Friday, August 20, 2021

Red, Orange, & Yellow Birds of California

Did you see a brightly-colored red bird, orange bird, or yellow bird in California and wonder what is was?

This page is for you!

This article shows you photos and identification of some of the most common birds in California based on color.

The list of birds found in California includes over 675 species. About 450 species are commonly seen every year. So, I can't show you all of them. I'm going to assume that you saw a common bird of this color, but you certainly could have seen something less common, or even rare!

Shape (including the shape of the bill) and size are often more helpful in starting to identify a bird than the color. In fact, most birds in North American can be easily identified with a black-and-white photo!

Many birds are multi-colored, so that it may be hard to pick out a dominant color. Males and females may be colored quite differently. And some color patterns are similar among otherwise dissimilar species.

Nevertheless, I'm going to try to pick out some of the birds that you are most likely to see in backyards or towns. And I'll show a few others that I get asked about a lot.


The birds with a noticeable amount of red on them in California covered in this article are:

  • House Finch
  • Purple Finch
  • Red-breasted Sapsucker
  • Anna's Hummingbird
  • Red-breasted Nuthatch
  • American Robin
  • Spotted Towhee
  • Vermilion Flycatcher


The birds with a noticeable amount of orange on them in California covered in this article are:

  • Northern Flicker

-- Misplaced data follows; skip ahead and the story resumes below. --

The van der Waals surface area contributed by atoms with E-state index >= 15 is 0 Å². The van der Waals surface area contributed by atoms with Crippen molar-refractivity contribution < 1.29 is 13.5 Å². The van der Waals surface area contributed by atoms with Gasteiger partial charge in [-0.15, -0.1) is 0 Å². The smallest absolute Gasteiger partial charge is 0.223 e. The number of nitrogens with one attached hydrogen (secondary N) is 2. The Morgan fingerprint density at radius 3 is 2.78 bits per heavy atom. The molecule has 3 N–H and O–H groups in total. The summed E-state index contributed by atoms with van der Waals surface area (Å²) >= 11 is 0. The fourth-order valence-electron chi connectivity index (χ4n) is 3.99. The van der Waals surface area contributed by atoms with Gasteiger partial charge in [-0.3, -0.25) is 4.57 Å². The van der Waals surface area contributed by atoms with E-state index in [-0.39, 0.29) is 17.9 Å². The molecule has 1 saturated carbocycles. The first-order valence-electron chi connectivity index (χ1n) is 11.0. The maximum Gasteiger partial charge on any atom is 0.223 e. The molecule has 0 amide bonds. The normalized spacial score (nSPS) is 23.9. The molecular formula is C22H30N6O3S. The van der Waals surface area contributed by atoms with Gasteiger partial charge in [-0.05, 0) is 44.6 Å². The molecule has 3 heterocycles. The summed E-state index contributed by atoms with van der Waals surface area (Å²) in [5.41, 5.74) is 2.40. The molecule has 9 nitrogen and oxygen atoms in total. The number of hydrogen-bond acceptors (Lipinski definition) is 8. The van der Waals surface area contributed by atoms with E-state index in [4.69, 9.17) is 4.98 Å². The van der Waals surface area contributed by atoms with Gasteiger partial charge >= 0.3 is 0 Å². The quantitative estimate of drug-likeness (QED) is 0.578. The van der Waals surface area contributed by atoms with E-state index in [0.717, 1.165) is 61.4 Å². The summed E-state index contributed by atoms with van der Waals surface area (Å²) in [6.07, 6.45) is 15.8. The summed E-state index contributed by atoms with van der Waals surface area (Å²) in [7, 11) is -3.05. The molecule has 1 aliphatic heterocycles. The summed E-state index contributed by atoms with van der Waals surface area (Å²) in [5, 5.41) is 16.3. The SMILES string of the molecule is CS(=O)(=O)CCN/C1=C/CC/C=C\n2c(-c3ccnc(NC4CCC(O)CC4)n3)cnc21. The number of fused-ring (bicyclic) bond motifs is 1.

• Allen's Hummingbird
  • Bullock's Oriole
  • Hooded Oriole
  • Black-headed Grosbeak
  • Barn Swallow
  • Cinnamon Teal


The birds with a noticeable amount of yellow on them, including lots of yellow and black birds, in California covered in this article are:

  • Lesser Goldfinch
  • American Goldfinch
  • Western Tanager
  • Common Yellowthroat
  • Yellow-rumped Warbler
  • Townsend's Warbler
  • Yellow Warbler
  • Western Meadowlark
  • Western Kingbird
  • Evening Grosbeak



Red birds of California


Birds get the red, orange, and yellow in their feathers from carotenoids in the fruit, seeds, and plants they eat (source). 

These carotenoid colors combine with melanin to form an infinite range of red feathers--pink, rusty, scarlet, violet, red-orange.

The following are red birds that you are most likely to see in California.


House Finch

When people ask about a bird with a red head at their feeder, it is usually this bird.


Photo of House Finch in tree top
Male House Finch. Greg Gillson.


Males of this dusty brown striped finch have red limited to the head (specifically the forehead and eyebrow), breast (chest), and rump. The red coloration tends toward orangish, and may rarely be yellowish.

Females are streaked, similar to the males but without red. They lack any strong pattern on the face and head.

Note the small round head and curved upper ridge on the bill.

Some people call these red-headed sparrows. Sparrows and finches are similar, but in general, male finches are brighter than the females and tend to hang out more in trees. Sparrow genders are usually quite similar in coloration and tend to feed mostly on the ground. 

These birds are common in residential areas, especially at bird feeders. In the West more widespread in arid regions near water.

House Finches are year round residents throughout California. 


Purple Finch

Forest finches of the foothills, delicately frosted in pinkish-red.


Photo of Purple Finch on twig
Male Purple Finch. Greg Gillson.